The new robots are designed to think and act for themselves in situations too dangerous for human workers
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Spotted: One of the main downsides of nuclear power is the challenge of decommissioning old facilities, a process that requires adequate technologies, sufficient funding, solutions for the management of nuclear waste, and a skilled workforce.
Smart robots can play an important role in decommissioning legacy power stations quickly, safely, and cheaply, and a new project in Cumbria, known as the ‘Robotics and AI Collaboration’ (RAICo), is developing robots that are designed to think and act for themselves, carrying out work that is too dangerous for humans.
The project is a collaboration between The University of Manchester, the UK Atomic Energy Agency (UKAEA), Sellafield Ltd, the Nuclear Decommissioning Authority, and the National Nuclear Laboratory.
“We’re helping Sellafield and other nuclear end-users to develop the next generation of remote surveying and handling equipment so they can improve their operations,” explains Professor Barry Lennox, a leading member of the RAICo team.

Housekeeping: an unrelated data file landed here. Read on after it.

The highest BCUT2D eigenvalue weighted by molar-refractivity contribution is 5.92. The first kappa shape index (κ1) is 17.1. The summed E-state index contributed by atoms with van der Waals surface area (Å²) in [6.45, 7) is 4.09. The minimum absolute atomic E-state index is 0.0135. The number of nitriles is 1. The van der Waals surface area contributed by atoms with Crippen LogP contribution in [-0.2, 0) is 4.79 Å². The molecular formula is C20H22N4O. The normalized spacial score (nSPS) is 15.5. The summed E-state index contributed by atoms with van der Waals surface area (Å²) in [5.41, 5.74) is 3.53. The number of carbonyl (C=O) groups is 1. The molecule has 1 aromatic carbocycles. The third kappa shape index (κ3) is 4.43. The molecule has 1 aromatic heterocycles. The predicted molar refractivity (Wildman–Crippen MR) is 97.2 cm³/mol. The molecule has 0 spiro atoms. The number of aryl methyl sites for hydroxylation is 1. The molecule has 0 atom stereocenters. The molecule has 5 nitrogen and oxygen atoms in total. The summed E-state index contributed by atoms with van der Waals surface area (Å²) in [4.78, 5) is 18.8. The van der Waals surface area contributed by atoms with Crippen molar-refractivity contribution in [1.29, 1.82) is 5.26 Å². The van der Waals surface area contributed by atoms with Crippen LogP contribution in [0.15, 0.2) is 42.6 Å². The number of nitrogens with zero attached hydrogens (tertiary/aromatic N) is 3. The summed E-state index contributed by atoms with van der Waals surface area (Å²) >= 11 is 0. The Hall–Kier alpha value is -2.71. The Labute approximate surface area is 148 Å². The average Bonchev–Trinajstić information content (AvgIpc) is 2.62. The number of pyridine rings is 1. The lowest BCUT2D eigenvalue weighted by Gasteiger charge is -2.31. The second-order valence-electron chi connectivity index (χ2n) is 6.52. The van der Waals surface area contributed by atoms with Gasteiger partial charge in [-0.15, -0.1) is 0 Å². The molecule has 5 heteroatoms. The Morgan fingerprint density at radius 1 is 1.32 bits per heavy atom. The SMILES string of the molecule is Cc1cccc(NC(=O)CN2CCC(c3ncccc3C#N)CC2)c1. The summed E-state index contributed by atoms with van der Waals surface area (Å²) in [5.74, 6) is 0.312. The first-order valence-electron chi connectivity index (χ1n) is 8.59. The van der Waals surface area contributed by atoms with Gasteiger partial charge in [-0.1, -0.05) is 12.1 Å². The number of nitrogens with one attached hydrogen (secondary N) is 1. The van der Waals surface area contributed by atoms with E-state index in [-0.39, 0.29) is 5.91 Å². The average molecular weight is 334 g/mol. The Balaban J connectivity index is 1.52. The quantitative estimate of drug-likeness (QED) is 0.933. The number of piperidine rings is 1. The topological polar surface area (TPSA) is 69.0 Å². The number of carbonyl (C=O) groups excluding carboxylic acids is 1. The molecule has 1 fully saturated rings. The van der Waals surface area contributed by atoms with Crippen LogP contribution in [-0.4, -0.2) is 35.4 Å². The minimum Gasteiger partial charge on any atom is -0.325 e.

The project’s ultimate goal is to transfer the technology it develops to sites across the UK. RAICo will also provide a pilot for the development of robotic systems in other sectors, such as the offshore energy sector, agriculture, nuclear fusion, and even outer space.
The technology is described as ‘hot’ robotics, a prefix that was coined to reflect the use of robots in radioactive environments inside nuclear reactors. Professor Lennox, however, believes that the meaning of ‘hot’ will now need to be broadened as the technology is applied to more general applications.
Other robotics innovations recently spotted by Springwise include the SeaClear system, which uses a combination of robotics and machine learning to efficiently locate and remove marine debris, and a dam in China that is being built by robots.
Written By: Katrina Lane